The recent explosion in smartphone usage has created a major dilemma for mobile network operators (MNOs). Not only do smartphones drive huge increments of broadband demand, they also come with built-in WiFi creating an expectation that the network operator should provide ubiquitous WiFi hotspot coverage wherever the customer feels the need for it.
In response, O2 recently announced it was setting up a nationwide free WiFi broadband network to compete with BT and The Cloud. This is clearly intended to address the increasing demand for mobile broadband access to services such as Facebook, YouTube and video calling, some of which in any case only work over WiFi in the current generation of handset.
O2’s new network will not be ubiquitous, far from it. The plan is to work with partner restaurants, shops and high street retailers across the UK. Nor are O2 planning a massive capital investment: their strategy appears more focused on a tactical choice of locations and ensuring good-quality service where their revenues opportunities are maximised. The issues however are complex.
1. The Business Model. It has proved difficult signing customers up to a public WiFi hotspot service which is subscription based. Part of the problem is a disinclination to pay for episodic use in advance; a deeper problem is that business demand is more robust and there is a greater willingness to pay; a lower consumer tariff would undermine business revenues and an effective market segmentation strategy has proved hard to find. On the other hand, advertisement-funded, "free at the point of use" models have foundered on low rates. At the moment, a bundled strategy seems most appropriate, which really means some form of cross-subsidy.
2. Network Deployment. Where should WiFi Access Points be placed? Public locations such as lamp posts require complex liaison with Councils and incur extra obligations and costs. Interior locations such as restaurants and coffee shops are an order of magnitude cheaper but cannot meet all the coverage requirements. Residential solutions such as BT FON tend to be in the wrong place.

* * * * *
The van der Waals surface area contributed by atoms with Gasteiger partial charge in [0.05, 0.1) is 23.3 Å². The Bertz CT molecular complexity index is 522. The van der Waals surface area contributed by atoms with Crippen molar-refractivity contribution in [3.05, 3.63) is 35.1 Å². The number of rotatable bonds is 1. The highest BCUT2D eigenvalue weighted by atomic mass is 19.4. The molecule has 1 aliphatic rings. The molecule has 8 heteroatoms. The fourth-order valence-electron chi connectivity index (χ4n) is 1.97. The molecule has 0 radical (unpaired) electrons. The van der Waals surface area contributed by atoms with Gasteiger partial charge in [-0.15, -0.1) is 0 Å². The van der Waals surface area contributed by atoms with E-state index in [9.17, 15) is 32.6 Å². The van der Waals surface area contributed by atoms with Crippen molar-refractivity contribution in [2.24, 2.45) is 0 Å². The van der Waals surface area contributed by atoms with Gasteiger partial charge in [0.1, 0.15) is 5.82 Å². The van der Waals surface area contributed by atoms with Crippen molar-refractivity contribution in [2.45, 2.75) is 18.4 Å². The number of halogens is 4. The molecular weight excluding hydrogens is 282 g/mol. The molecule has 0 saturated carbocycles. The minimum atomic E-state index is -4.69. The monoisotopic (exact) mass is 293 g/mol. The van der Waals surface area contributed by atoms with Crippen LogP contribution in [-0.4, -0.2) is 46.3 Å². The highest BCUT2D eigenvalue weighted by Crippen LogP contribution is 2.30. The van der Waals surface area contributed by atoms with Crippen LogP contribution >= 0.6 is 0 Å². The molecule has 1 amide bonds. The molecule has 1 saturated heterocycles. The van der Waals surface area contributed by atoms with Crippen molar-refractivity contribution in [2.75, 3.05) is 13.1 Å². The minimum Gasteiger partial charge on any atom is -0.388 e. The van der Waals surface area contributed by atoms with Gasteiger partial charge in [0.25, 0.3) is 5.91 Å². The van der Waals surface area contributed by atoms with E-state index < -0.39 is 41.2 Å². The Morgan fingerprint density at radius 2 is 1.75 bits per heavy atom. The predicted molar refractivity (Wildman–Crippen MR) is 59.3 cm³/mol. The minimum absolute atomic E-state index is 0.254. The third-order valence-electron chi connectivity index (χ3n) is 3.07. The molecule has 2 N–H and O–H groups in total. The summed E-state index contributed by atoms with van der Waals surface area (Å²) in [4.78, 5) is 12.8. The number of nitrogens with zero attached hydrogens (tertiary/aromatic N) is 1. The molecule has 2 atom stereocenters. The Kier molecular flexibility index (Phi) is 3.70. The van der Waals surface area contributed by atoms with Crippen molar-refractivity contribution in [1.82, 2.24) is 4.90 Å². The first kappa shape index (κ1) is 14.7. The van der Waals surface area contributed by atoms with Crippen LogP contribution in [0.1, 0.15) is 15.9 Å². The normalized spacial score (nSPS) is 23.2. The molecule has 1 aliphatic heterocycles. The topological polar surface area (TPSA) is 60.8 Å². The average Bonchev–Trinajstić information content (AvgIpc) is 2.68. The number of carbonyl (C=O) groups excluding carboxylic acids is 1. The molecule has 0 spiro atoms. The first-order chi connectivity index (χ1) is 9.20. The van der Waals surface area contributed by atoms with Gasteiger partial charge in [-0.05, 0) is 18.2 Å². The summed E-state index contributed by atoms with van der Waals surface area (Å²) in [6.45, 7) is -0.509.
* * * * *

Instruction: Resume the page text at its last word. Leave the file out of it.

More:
3. WiFi vs. 3G/4G. The costs associated with WiFi do not scale well with increasing coverage. This is due primarily to the low power constraint on transceivers, the high frequency and the limited number of channels. The selective deployment of 3G picocells/femtocells has always seemed an attractive alternative to mobile operators, although WiFi will always be part of the mix. Future strategies are made more complex by the superior performance of LTE, to be deployed in a few years time in the UK.
Most mobile operators believe that WiFi is fundamentally a distraction - the 3G/4G technology roadmap is already sufficiently complex! However, given the lack of an affordable, small-scale, high-bandwidth solution within the cellular stable, WiFi it has to be. In any case, the handset suppliers, Apple in particular, have forced their hand. So expect the MNOs to cherry-pick the highest-value locations with their own WiFi hotspots (as O2 is doing) and/or to make the necessary deals with existing public hotspot providers. Their true strategy still lies with 3G to 4G evolution (using LTE) together with tactical picocells and femtocells. However, with WiFi hegemonic in offices and in the home, the uneasy coexistence of cellular with WiFi looks set to be with us for the duration.
Note: the battle between LTE and WiMAX seems to have been well and truly won by LTE, WiMAX having been consigned to developing country ghettos. This says more about the market dominance of the MNOs and the cosy relationships with their suppliers than about cost or technology, in both of which (mobile) WiMAX seems to have had the edge.